A separate application was submitted for each parcel. Both applications stated, inter alia, the gross receipts collected by the horse boarding operation during the preceding two (2) years as follows: 1995--$12,470.00; 1996--$12,000.00. (Fees generated through production from sale of crops were stated as zero.)

The application for the smaller parcel also included an application for an exemption for the shed called a horse walker pursuant to section 483 of the RPTL. This stated, inter alia, that the building construction was started in November 1996 and completed in December 1996 at a cost of $16,000. 00.

The applications were supported by a letter dated March 10, 1997 from Patricia Ann Murphy, CPA, CVA, vice president of Bostick, Murphy & Co., CPA's PC, verifying the fees generated during 1995 and 1996 (supra ) and naming 12 horses boarded in 1995 and 15 horses boarded in 1996. (Six [6] of the horses listed for 1995 are also listed for 1996.) It appears from the copies of the bills and receipts included in the record that the total income for 1996 was for the boarding of one (1) of the horses, Macanudo Dior, owned by General Cigar Co., Inc., of Bloomfield, Connecticut.

By notice dated April 16, 1997, respondent assessor denied the applications for failure to: "Satisfy the requirements to qualify as a commercial horse boarding operation." No further explanation was provided. Petitioner appealed to respondent Board of Assessment Review in May 1997. The Board denied the appeal, upholding the assessment as fair on current use. As to the agricultural assessment the Board stated: "Denial of Agricultural Value assessment supported."

The certified record for the 1997 tax year contains two opinions in support of respondents' denial of the agricultural assessments. The first is dated April 18, 1997 and is to the "Board of Assessors" from Mark J. Twentyman, Agricultural Valuation Specialist, New York State Office of Real Property Services, Albany, New York. Mr. Twentyman sets forth section 301(13) of the AML and then states:

"In my opinion commercial horse boarding is a year round operation that is available to the general public.

"In your particular case, the horse farm owner closes down the operation from December through April and moves all the horses to Florida."

The second is a memorandum dated May 9, 1997 to Wilma Cole, Assessor's Clerk, from Stephen D. Curran, Director, Dutchess County Real Property Tax Service Agency, Poughkeepsie, New York. Mr. Curran stated that he has researched section 305 of the AML (Agricultural districts; effects). Mr. Curran opines, inter alia, that the fees collected for horse boarding should come from more than one horse. He does not believe that the Legislature intended to allow the exemption based on a fee generated by one horse. He states that there is no requirement in AML 305 that an agricultural pursuit be a year round operation, but the horse boarding must be "commercial " under the statute. He also refers to Mr. Twentyman's opinion and opines "that in a bona fide commercial horse boarding operation, the majority of the horses would be owned by outside parties thereby supplementing the livelihood of the operator." He believes that a lesser situation could be considered to be a hobby, as distinguished from a commercial enterprise. Mr. Curran concludes:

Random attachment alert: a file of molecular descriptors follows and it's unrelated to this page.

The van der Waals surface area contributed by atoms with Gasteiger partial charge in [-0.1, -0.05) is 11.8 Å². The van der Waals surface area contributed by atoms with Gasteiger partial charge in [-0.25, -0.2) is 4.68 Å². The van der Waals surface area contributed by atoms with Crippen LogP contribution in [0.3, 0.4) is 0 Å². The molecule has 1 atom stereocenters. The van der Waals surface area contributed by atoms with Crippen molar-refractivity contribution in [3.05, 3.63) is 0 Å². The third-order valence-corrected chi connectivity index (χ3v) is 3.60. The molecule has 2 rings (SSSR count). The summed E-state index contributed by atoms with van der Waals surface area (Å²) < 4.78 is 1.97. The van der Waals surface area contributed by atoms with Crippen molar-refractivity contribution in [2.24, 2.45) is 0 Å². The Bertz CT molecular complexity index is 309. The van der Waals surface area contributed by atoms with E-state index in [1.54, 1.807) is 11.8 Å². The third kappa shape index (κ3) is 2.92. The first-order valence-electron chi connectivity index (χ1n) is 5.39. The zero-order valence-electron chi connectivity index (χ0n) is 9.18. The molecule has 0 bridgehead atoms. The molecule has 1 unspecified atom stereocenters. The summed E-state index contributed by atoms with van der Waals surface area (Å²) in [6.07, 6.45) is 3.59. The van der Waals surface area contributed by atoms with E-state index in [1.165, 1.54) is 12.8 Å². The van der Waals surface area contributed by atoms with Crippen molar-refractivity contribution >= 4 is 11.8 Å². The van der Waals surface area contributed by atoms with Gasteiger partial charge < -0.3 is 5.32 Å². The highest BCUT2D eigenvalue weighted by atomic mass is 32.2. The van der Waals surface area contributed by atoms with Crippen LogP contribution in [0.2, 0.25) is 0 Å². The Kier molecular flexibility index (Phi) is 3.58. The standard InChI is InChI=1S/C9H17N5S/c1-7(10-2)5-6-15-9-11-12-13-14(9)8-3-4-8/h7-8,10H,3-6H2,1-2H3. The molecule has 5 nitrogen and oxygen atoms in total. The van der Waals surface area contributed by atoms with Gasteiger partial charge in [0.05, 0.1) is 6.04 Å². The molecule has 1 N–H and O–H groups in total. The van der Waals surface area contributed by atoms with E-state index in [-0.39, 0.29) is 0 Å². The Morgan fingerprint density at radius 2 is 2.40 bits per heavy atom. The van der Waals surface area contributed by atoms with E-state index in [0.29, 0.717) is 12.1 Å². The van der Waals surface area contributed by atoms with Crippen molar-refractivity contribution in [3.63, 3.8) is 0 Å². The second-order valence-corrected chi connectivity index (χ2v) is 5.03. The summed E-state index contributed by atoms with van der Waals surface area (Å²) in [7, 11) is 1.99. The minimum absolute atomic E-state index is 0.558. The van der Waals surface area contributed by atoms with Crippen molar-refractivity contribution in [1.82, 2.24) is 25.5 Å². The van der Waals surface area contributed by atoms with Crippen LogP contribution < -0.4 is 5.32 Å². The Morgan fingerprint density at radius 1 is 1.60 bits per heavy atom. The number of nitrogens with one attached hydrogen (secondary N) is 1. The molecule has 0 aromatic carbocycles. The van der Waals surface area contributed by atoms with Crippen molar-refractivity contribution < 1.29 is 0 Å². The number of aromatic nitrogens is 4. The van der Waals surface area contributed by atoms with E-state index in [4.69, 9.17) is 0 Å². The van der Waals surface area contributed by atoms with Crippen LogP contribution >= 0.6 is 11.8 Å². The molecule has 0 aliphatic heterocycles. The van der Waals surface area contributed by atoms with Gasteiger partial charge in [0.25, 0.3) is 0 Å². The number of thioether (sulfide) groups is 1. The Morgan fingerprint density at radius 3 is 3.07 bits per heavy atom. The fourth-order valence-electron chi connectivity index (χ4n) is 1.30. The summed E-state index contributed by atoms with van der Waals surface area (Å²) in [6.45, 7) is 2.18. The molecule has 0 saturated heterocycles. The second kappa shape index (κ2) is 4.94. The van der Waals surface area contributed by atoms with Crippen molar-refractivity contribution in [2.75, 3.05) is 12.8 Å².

"Since there are no finite conditions were [sic] attached to this legislation, the decision of whether to grant the [exemption] is the assessor's. Approve the exemption if fees are generated from more than one horse, the operation is open to the general public on a 12 month/365 day basis, and there are more than 10 horses being boarded. If any other state of facts exist[s], the operation is questionable and the exemption should be denied."

The proceeding for tax year 1997 was then commenced. The second and third causes of action were brought pursuant to CPLR article 78 to overturn the denial of the agricultural assessment for the horse boarding operation and the denial of an exemption pursuant to RPTL 483 for the horse walking shed. In their answer to the 1997 petition, respondents raised three (3) affirmative defenses, viz., statute of limitations, failure to comply with the requirements of RPTL 483, and failure to comply with the requirements of AML 301(13).

There is no apparent merit to the defense of the statute of limitations and respondents do not address the issue.